Some of the loves should be hopeless: I think Emma’s will be. Some of the loves should be a very bad idea: Matilda’s, since I think that after all, Lucas isn’t really Lucas Grimm but Lucas Grimsby, Leonora’s nephew. And one thing we need to find out is that the weak, whining Leonora is stronger and sneakier than she seems. (I know, I’m giving away the plot here. Or maybe not. I mean, I haven’t written it yet.) Some of the loves should be true and sweet and strong: Mouse and Whatsisname Gaunt. Alasdair, named after his grandfather, I think. And some of them should seem impossible, but be possible after all: Thea’s, because nothing is ever impossible, with magic. Although sometimes you have to accept that the love of your life will go off before breakfast to fix the timestream.

So what to do next? Well, next, the girls have to go to the studio of Tollie Mandragora. Which is going to be all steampunked out. Where shall I set that, in Boston or the Other Country? I don’t know, I’m still trying to figure all these locations out. But I know that I have to make the whole thing weirder. Because blah is not an option, you know?

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12 Responses to How to Revise

  1. I loved this line: “Although sometimes you have to accept that the love of your life will go off before breakfast to fix the timestream.” Yeah, isn’t that the way. And blah is not an option. This whole entry kept me turning pages, even though there was only the one page. I like the school in the Other Country. I like the studio in Boston, for contrast, but maybe there is some kind of a leak between in there. It sounds like a lot of fun.

  2. Sofia says:

    This is timely for me, since I spent the morning revising the first 50 pages of a novel!

    The poetry/plot dichotomy intrigues me. On the one hand, I agree that it’s usually best to bash out the plot and fix the language later. On the other hand, sometimes I get stuck because my blah writing is bumming me out, and I have to cut and start again. The only golden rule seems to be that no matter how convinced you are that you’ve finally “got it,” revision will make your work stronger.

    Thanks for being so open about the process–for letting total strangers in on the experience. (Think French for a sec: experience and experiment in one word.) You are brave.

  3. JV Mallory says:

    All I can say is, I’m really looking forward to whatever you do with this story, because it’s stolen my heart and carried it off.

  4. Herbert West says:

    The problem is you’re writing a novel, not a story. Take heart and write the novel.

  5. Thanks, all! I’m so glad you like what I’m doing. The problem, of course, is that I don’t have time to write a novel at the moment. (I’m actually taking a few minutes from revising a 100-page chapter to write this comment.) So what I’m doing here will be narrative and meta-narrative, in fragments I’m afraid. Until May 1st, and then the bulk of what I’m working on will be done, and I’ll start a novel for real.

    And then hopefully there will be many novels. But this is the one I’m learning on, and I’m glad that it’s providing inspiration to some of you. (And I do like my characters. Thea my alter ego, the mysterious Mrs. Moth, that incorrigible Merlin, etc. So the story will continue . . .)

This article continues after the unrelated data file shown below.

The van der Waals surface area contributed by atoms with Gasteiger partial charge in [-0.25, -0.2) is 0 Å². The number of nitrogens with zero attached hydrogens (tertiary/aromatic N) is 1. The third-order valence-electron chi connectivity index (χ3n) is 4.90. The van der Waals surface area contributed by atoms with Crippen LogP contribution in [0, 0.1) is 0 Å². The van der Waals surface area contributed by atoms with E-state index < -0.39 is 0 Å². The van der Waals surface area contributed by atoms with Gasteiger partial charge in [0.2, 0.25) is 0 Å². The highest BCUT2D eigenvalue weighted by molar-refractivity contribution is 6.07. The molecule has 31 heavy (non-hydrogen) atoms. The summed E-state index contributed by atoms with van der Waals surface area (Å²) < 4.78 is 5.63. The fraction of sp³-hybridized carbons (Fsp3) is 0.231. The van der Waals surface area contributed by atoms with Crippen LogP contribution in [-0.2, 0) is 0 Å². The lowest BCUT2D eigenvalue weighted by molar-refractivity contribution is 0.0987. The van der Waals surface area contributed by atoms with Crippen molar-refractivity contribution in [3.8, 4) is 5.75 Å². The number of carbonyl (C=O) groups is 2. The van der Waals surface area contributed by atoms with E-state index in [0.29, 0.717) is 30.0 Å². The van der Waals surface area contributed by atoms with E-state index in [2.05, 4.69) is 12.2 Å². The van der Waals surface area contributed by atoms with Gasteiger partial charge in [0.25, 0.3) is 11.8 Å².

6. Darin says:

    I really like the way you approach revision. I’ve never thought of it that way. For me it’s always been about language.

  7. Thanks, Darin! Holly Black once posted something that really hit home for me: think about what you like to read in stories, and then put that into your own stories. That’s the problem I was having with this one. I thought, would I actually want to read this? What in here would capture my attention? I think I’m pretty good at making up cool stuff, like in a story of mine called “Professor Berkowitz Stands on the Threshold.” Mother Night’s house is actually modeled on the house in that story. So I knew I needed more cool stuff. And I knew I wasn’t really getting my characters across.

    It sounds as though you’re a writer too. Hope your own writing is going well! ๐Ÿ™‚

  8. p.s. I do know what you mean about language, though. That’s important to me as well. My favorite writers tend to be wonderful prose stylists, the John Crowleys and Jeff Fords, etc. (I’m sure you’re heard of them . . . )

  9. Darin says:

    Crowley is a favorite. Do you know his story “Missolonghi 1824”? I missed it somehow until a dear friend pointed it out to me.

  10. I love that story! My absolute favorite Crowley, and one of my favorite stories of all time. You have good taste. (And so does your friend.) ๐Ÿ™‚

  11. Maery Rose says:

    Iโ€™m going through one of your difficulties with my book – the separate pieces are not playing nice with each other. I like the sounds of your story. Iโ€™m interested in Theaโ€™s escape from Shadowlands (Iโ€™m assuming there is an escape).

  12. Hi Maery! The Shadowlands are the reality we live in, our world, or at least that’s the way I’m thinking of them right now. I don’t know, perhaps I’ll rethink the term as I write the story. I’m already changing things on the fly. Like, I think there need to be two keys . . . So, I’m not sure there’s an escape? I’ll have to think about that.

    I understand those difficulties, when the parts of the book don’t play well together! What I’m finding is that characters drive and change my plot, so I have to go back and replot. Which is hard to do when I’m writing in serial form. But this is just an experiment, as much a series of posts about how to write a story (or novel, as Herbert points out) as it is a story or novel itself.

    I think I’ll always be including metacommentary along with the narrative . . .

    The best of luck with your book!